The National Security Agency's proposed Supercomputer Research Center in Prince George's County is a strong signal indicating how vital computing power has become to the defense establishment, several national security sources say.
The top-secret NSA, far more than its better-known counterpart, the Central Intelligence Agency, is responsible for intercepting foreign communications and decoding them so they can be analyzed for intelligence and foreign policy purposes. Similarly, the agency plays a key role in keeping sensitive U.S. telecommunications secure and encrypted to such a degree that decoding them is practically impossible.
Developing the sophisticated techniques necessary to protect American communications and crack the communications of others has prompted an enormous investment in state-of-the-art computing power. The faster and more powerful a computer is, the more likely it will be able to "cycle through" the possible mathematical sequences to decode an encrypted message.
Consequently, the NSA is one of the world's leading users of supercomputers, although the number of such machines now in use at the agency is classified information.
Supercomputers are machines capable of calculating at speeds thousands of times faster than conventional mainframe computers. Speeds are measured in "megaflops" -- for millions of floating point operations per second -- and "gigaflops" -- billions of floating point operations per second. Partly because of their cost -- usually between $5 million and $15 million each -- there are less than 100 such machines installed worldwide, according to High Technology magazine.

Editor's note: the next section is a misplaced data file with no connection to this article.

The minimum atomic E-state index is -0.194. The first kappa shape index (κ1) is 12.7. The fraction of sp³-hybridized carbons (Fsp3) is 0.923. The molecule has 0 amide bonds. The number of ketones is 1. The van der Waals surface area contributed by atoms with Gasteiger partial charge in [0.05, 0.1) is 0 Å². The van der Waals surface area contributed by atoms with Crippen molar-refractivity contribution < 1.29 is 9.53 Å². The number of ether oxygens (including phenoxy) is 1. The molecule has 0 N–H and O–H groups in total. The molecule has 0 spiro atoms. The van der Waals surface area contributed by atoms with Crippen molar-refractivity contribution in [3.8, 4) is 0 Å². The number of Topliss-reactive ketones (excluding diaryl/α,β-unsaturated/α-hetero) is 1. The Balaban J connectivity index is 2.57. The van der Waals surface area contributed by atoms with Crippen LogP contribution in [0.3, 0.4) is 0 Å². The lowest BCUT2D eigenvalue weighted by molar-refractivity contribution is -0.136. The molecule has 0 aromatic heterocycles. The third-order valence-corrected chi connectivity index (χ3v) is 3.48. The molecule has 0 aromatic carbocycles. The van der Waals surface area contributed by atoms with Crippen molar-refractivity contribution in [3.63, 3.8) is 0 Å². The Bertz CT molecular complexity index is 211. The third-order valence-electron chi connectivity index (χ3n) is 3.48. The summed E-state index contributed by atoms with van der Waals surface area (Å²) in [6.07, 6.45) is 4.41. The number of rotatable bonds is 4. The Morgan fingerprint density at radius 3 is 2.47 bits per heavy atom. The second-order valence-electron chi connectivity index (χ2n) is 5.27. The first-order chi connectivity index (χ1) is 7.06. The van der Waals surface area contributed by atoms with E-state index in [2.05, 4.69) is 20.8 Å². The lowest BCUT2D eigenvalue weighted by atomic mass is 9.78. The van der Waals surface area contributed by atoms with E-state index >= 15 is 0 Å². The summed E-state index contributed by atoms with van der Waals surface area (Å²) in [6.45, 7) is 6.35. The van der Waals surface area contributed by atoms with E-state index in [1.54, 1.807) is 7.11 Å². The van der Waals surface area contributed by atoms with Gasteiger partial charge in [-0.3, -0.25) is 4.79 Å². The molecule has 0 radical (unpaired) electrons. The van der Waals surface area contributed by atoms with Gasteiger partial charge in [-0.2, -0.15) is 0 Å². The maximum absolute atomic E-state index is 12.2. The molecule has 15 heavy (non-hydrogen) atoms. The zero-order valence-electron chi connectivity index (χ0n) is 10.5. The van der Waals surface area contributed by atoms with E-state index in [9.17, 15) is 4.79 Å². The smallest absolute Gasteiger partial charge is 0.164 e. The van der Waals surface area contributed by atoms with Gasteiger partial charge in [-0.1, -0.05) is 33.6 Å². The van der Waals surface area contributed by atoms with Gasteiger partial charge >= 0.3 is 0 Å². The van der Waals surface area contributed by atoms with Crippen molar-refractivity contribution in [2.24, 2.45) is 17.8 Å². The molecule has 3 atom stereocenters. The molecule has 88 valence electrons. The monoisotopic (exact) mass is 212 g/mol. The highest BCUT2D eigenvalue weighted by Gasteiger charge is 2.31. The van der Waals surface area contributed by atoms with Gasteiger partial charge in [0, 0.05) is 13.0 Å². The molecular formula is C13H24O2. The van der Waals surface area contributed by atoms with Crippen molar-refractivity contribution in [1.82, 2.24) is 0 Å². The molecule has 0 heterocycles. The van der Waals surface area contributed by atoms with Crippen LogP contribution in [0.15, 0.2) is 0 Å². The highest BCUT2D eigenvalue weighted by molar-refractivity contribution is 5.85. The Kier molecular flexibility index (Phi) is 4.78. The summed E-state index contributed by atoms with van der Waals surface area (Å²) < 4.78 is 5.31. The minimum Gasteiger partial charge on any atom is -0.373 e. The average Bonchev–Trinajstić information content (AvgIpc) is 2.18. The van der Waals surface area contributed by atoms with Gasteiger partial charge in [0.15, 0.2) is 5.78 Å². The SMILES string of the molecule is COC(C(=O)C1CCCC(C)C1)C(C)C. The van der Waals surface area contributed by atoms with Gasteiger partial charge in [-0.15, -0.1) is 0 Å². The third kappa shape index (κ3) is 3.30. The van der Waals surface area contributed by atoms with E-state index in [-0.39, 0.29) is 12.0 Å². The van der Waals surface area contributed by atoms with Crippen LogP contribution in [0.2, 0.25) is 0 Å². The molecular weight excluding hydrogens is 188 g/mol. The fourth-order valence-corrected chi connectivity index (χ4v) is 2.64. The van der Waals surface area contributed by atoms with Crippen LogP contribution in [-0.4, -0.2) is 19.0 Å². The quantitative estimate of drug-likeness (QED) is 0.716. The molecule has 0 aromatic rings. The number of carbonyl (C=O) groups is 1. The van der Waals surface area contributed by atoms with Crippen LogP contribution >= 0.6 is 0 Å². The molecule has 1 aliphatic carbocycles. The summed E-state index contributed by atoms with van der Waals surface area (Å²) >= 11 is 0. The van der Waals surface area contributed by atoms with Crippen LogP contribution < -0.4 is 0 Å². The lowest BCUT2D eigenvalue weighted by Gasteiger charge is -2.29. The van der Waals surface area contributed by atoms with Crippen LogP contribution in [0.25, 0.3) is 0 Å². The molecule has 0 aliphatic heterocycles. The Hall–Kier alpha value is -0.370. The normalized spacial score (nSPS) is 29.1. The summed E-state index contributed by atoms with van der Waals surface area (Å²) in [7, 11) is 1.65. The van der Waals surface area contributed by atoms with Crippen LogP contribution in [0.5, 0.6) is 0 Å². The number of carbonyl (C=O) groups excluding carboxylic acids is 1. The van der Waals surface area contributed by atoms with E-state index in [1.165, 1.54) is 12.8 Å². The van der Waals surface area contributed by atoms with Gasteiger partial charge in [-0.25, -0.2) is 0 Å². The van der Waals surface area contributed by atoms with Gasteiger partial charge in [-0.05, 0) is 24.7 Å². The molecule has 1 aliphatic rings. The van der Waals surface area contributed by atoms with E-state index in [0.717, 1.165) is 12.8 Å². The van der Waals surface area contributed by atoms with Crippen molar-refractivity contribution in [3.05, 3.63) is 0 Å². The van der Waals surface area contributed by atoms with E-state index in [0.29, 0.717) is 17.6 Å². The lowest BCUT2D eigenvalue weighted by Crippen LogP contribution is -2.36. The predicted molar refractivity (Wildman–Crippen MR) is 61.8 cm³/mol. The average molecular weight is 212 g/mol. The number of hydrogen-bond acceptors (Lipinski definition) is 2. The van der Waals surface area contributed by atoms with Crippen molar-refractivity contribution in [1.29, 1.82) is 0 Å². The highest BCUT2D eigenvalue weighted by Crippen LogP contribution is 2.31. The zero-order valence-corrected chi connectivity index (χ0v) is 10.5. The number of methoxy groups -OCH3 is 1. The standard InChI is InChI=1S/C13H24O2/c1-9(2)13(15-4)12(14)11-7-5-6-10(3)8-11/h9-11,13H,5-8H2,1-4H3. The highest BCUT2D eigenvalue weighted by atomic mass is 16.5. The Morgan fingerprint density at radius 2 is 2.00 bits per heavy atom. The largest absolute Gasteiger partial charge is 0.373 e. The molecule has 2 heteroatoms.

Besides underscoring how critical that technology is to defense, development of the supercomputer facility in Maryland is also a sign that the shadowy world of high-speed electronic data transmissions and sophisticated cryptoanalysis techniques has changed to the extent that the NSA no longer can rely on traditional alliances with the university and national laboratory communities to meet its technological needs in intercepting signals and breaking codes.
"We have found over the years that our needs are such that we have to engage in considerable research and development ourselves," said Mike Levin, an NSA spokesman. "We already have an extensive R&D operation, but this development grew out of a feeling that we had to develop a greater capability than currently exists."
Most existing supercomputers rely on a fairly linear architectural design. They process data as if it were pouring down a single pipeline. What the proposed supercomputer research facility is designed to do is explore whether "parallel" supercomputer architecture, with data pouring through several pipelines simultaneously, may be more effective in breaking ciphers faster.
One defense official notes that the real problem may not be the supercomputer architecture but whether encrypted messages lend themselves to parallel processing decryption techniques. This may be one of the key questions facing the NSA over the next decade.
One former government official, who asked not to be named, asserted that the NSA has done projections for its computation needs and concluded that it has to explore the potentially higher-speed parallel architectures to keep up with increasingly complex mathematical techniques used in encryption.
"Our research will be directed to the fields of cryptography," said NSA's Levin, "and the kind of thing we are aiming for does not exist yet."
The research facility, which will operate on a classified basis, complements the Defense Department's Strategic Computing initiative, which focuses more on artificial intelligence software techniques.
However, both the Defense Advanced Research Projects Agency (DARPA), which is coordinating the strategic computing program, and the NSA say they will cooperate in exchanging material on parallel computing architectures for supercomputers.
"We're going to work with DARPA," said Levin. "But this is a major effort that would be more concentrated than DARPA would have been."
The NSA initiative is believed to have come from a recommendation from the White House's Foreign Intelligence Advisory Board asserting that the U.S. intelligence community had to bolster its computational resources.